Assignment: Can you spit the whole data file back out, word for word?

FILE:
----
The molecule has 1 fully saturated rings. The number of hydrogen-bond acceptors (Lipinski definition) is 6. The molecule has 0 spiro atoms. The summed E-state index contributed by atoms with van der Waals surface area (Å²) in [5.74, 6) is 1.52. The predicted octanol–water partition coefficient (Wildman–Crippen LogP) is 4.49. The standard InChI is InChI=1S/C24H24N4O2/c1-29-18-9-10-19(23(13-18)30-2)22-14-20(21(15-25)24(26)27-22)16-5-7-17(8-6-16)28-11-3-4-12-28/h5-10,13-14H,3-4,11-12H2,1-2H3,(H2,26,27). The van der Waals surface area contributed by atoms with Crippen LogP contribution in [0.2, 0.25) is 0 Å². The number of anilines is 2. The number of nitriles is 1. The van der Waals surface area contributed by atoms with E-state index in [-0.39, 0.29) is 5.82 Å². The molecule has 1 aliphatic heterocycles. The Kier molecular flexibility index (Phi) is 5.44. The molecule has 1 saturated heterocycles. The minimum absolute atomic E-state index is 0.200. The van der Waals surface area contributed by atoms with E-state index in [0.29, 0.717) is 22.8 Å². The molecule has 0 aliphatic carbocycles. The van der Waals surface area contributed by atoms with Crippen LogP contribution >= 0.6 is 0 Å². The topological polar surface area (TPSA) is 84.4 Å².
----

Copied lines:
The molecule has 1 fully saturated rings. The number of hydrogen-bond acceptors (Lipinski definition) is 6. The molecule has 0 spiro atoms. The summed E-state index contributed by atoms with van der Waals surface area (Å²) in [5.74, 6) is 1.52. The predicted octanol–water partition coefficient (Wildman–Crippen LogP) is 4.49. The standard InChI is InChI=1S/C24H24N4O2/c1-29-18-9-10-19(23(13-18)30-2)22-14-20(21(15-25)24(26)27-22)16-5-7-17(8-6-16)28-11-3-4-12-28/h5-10,13-14H,3-4,11-12H2,1-2H3,(H2,26,27). The van der Waals surface area contributed by atoms with Crippen LogP contribution in [0.2, 0.25) is 0 Å². The number of anilines is 2. The number of nitriles is 1. The van der Waals surface area contributed by atoms with E-state index in [-0.39, 0.29) is 5.82 Å². The molecule has 1 aliphatic heterocycles. The Kier molecular flexibility index (Phi) is 5.44. The molecule has 1 saturated heterocycles. The minimum absolute atomic E-state index is 0.200. The van der Waals surface area contributed by atoms with E-state index in [0.29, 0.717) is 22.8 Å². The molecule has 0 aliphatic carbocycles. The van der Waals surface area contributed by atoms with Crippen LogP contribution >= 0.6 is 0 Å². The topological polar surface area (TPSA) is 84.4 Å².